Republicans on Capitol Hill have introduced legislation that would alter the way that federal credit programs are budgeted by moving to what is known as “fair value accounting”.  The choice between accounting treatment may seem arcane, but the implications are very real.  Under the current approach, for example, CBO estimates that FHA will produce a “savings” of $63 billion over the next ten years.  In other words, the program will be a net money maker for the federal government.  However, applying fair value accounting to the same projected net revenue stream would lead to a subsidy of $30 billion.  It doesn’t take a much imagination to predict what might happen to FHA—or, for that matter, the student loan program--should the government adopt a fair value approach.

Since 1990, federal credit programs have been budgeted based on the requirements of the Federal Credit Reform Act (FCRA).  FCRA uses a net present value approach to measure the lifetime costs of a credit commitment in the year a loan is made, where costs are measured by the difference between projected expenditures (excluding administrative costs) and projected revenues.  The idea of the FCRA was to make it possible to compare credit programs with other federal spending items, which are valued on a cash expenditure basis. 


The fair value approach shares many similarities with FCRA accounting.  Both methods use an accrual basis of accounting in that revenues and expenses are recorded when the obligations are incurred independent of when the cash is actually received or paid.  Both use the same projections of future cash flows.  The primary difference between the two approaches rests in the discount rate that is used to calculate present value.  While FCRA uses the risk-free rates on Treasury securities, the fair-value approach attempts to incorporate a measure of market risk by using the discount rate that a private investor would require in a well-functioning credit market.

There is currently no consensus among economists on the discount rate that should be applied in evaluating federal credit programs.  In large part, the answer depends on the question one is trying to address.  If one is primarily interested in estimating the direct future costs to the government, using risk-free Treasury rates is the better approach.  While there is obviously a risk that actual results vary from expected values—either in a negative or positive way—this is also the case with respect to other projections that enter into the federal budget, for example, tax receipts or expenditures on entitlement programs.  In contrast, if one is primarily interested in the value of the subsidy that is being delivered through a credit program relative to the cost of providing the same services through the private sector, a “fair value” approach would be more appropriate since such estimates are based on the return to capital that would be otherwise be required by private investors.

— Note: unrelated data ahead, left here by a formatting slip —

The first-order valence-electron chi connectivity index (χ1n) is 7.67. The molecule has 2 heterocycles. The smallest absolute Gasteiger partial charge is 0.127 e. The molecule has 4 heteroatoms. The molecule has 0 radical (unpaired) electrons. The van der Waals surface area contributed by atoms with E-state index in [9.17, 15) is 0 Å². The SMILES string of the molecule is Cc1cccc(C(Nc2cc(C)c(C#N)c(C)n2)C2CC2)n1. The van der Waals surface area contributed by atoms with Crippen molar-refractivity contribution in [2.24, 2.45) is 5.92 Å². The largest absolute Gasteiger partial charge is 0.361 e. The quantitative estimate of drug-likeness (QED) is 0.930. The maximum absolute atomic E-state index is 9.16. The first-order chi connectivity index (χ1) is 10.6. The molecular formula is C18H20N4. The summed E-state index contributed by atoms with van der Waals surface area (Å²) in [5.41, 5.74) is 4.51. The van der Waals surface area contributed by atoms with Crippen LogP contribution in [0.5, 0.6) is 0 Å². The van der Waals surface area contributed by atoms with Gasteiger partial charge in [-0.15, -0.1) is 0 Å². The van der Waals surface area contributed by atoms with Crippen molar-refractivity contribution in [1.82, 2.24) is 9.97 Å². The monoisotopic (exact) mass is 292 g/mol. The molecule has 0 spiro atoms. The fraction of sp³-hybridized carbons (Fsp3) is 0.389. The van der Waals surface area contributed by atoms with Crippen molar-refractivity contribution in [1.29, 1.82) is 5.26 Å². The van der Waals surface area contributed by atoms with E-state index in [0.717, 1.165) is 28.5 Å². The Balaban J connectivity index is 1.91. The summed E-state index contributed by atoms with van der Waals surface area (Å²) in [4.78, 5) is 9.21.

Even beyond the issue of what question is being addressed, there are fundamental problems with fair value accounting that limit its usefulness.  First, fair value estimates can vary widely based on assumptions about the discount rate.  Often the private sector does not provide the same services as the government program and therefore there are many assumptions and conjectures in arriving at the discount rate.  Second, even where there are market prices, a fair value approach would result in a different assessment of a government program day-to-day as market conditions change.

In the end, however, the basic problem with the fair value approach for budgetary purposes may be that it ignores the fundamental role that government credit programs are designed to serve, namely, to provide counter-cyclical stability and/or serve so-called “under-served” segments of the population.  In the recent housing downturn, the private mortgage market all but disappeared.  Even if one could estimate what private investors would have charged in that environment—which would have been difficult at best in the absence of market transactions —evaluating (and presumably pricing) the FHA program to reflect the risk aversion of private investors at that particular point in time would have totally negated the program’s counter-cyclical role and further undermined the housing recovery.    

It is thus not surprising that employing the estimated discount rate that would be demanded by the private sector to make or guarantee a loan typically shows a positive subsidy when the FCRA approach does not.  Indeed, if the fair value approach did not result in a positive subsidy, one could reasonably question whether the government should be involved in the activity at all since the private sector could presumably provide the credit at a comparable or better price.  However, such results do not imply that the government will likely lose money on the program or that the program should be priced at terms that would be required by the private sector.  While one might want to incorporate some measure of risk into the assessment of a program’s costs, applying the discount rates demanded by the private sector for budgetary purposes is not the way to go.

Schnare is a consultant and former senior vice president of Freddie Mac.  She holds a Ph. D. in economics from Harvard University.